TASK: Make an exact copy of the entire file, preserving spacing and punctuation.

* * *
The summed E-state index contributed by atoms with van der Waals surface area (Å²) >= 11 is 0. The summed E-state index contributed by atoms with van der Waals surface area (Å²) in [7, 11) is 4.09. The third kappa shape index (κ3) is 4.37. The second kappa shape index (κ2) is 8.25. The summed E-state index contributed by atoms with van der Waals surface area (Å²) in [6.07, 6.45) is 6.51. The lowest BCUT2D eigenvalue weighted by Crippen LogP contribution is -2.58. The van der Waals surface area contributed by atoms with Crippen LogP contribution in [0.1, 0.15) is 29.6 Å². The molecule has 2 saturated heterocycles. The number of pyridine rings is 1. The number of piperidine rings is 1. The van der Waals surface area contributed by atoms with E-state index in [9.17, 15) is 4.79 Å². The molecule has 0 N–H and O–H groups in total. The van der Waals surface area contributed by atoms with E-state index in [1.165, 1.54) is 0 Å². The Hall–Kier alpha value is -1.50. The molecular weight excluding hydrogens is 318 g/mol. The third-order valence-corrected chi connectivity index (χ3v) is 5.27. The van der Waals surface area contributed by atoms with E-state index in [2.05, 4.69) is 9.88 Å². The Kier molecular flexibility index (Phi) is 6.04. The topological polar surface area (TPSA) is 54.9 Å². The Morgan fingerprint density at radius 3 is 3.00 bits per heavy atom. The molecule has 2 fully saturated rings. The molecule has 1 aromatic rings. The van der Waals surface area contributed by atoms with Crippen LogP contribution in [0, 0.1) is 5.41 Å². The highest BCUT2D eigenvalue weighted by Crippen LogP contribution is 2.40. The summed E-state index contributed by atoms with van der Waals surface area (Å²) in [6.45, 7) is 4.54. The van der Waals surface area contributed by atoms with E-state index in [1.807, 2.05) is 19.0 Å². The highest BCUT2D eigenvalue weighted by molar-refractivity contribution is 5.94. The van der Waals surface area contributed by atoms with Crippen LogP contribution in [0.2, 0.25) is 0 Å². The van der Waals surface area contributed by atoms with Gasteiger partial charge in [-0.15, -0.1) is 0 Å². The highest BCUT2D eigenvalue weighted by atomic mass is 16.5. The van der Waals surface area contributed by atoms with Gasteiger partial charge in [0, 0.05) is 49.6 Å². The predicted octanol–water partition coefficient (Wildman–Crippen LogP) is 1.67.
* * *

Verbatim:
The summed E-state index contributed by atoms with van der Waals surface area (Å²) >= 11 is 0. The summed E-state index contributed by atoms with van der Waals surface area (Å²) in [7, 11) is 4.09. The third kappa shape index (κ3) is 4.37. The second kappa shape index (κ2) is 8.25. The summed E-state index contributed by atoms with van der Waals surface area (Å²) in [6.07, 6.45) is 6.51. The lowest BCUT2D eigenvalue weighted by Crippen LogP contribution is -2.58. The van der Waals surface area contributed by atoms with Crippen LogP contribution in [0.1, 0.15) is 29.6 Å². The molecule has 2 saturated heterocycles. The number of pyridine rings is 1. The number of piperidine rings is 1. The van der Waals surface area contributed by atoms with E-state index in [9.17, 15) is 4.79 Å². The molecule has 0 N–H and O–H groups in total. The van der Waals surface area contributed by atoms with E-state index in [1.165, 1.54) is 0 Å². The Hall–Kier alpha value is -1.50. The molecular weight excluding hydrogens is 318 g/mol. The third-order valence-corrected chi connectivity index (χ3v) is 5.27. The van der Waals surface area contributed by atoms with E-state index in [2.05, 4.69) is 9.88 Å². The Kier molecular flexibility index (Phi) is 6.04. The topological polar surface area (TPSA) is 54.9 Å². The Morgan fingerprint density at radius 3 is 3.00 bits per heavy atom. The molecule has 2 fully saturated rings. The molecule has 1 aromatic rings. The van der Waals surface area contributed by atoms with Crippen LogP contribution in [0, 0.1) is 5.41 Å². The highest BCUT2D eigenvalue weighted by Crippen LogP contribution is 2.40. The summed E-state index contributed by atoms with van der Waals surface area (Å²) in [6.45, 7) is 4.54. The van der Waals surface area contributed by atoms with E-state index in [1.807, 2.05) is 19.0 Å². The highest BCUT2D eigenvalue weighted by molar-refractivity contribution is 5.94. The van der Waals surface area contributed by atoms with Crippen LogP contribution in [0.2, 0.25) is 0 Å². The van der Waals surface area contributed by atoms with Gasteiger partial charge in [-0.15, -0.1) is 0 Å². The highest BCUT2D eigenvalue weighted by atomic mass is 16.5. The van der Waals surface area contributed by atoms with Gasteiger partial charge in [0, 0.05) is 49.6 Å². The predicted octanol–water partition coefficient (Wildman–Crippen LogP) is 1.67.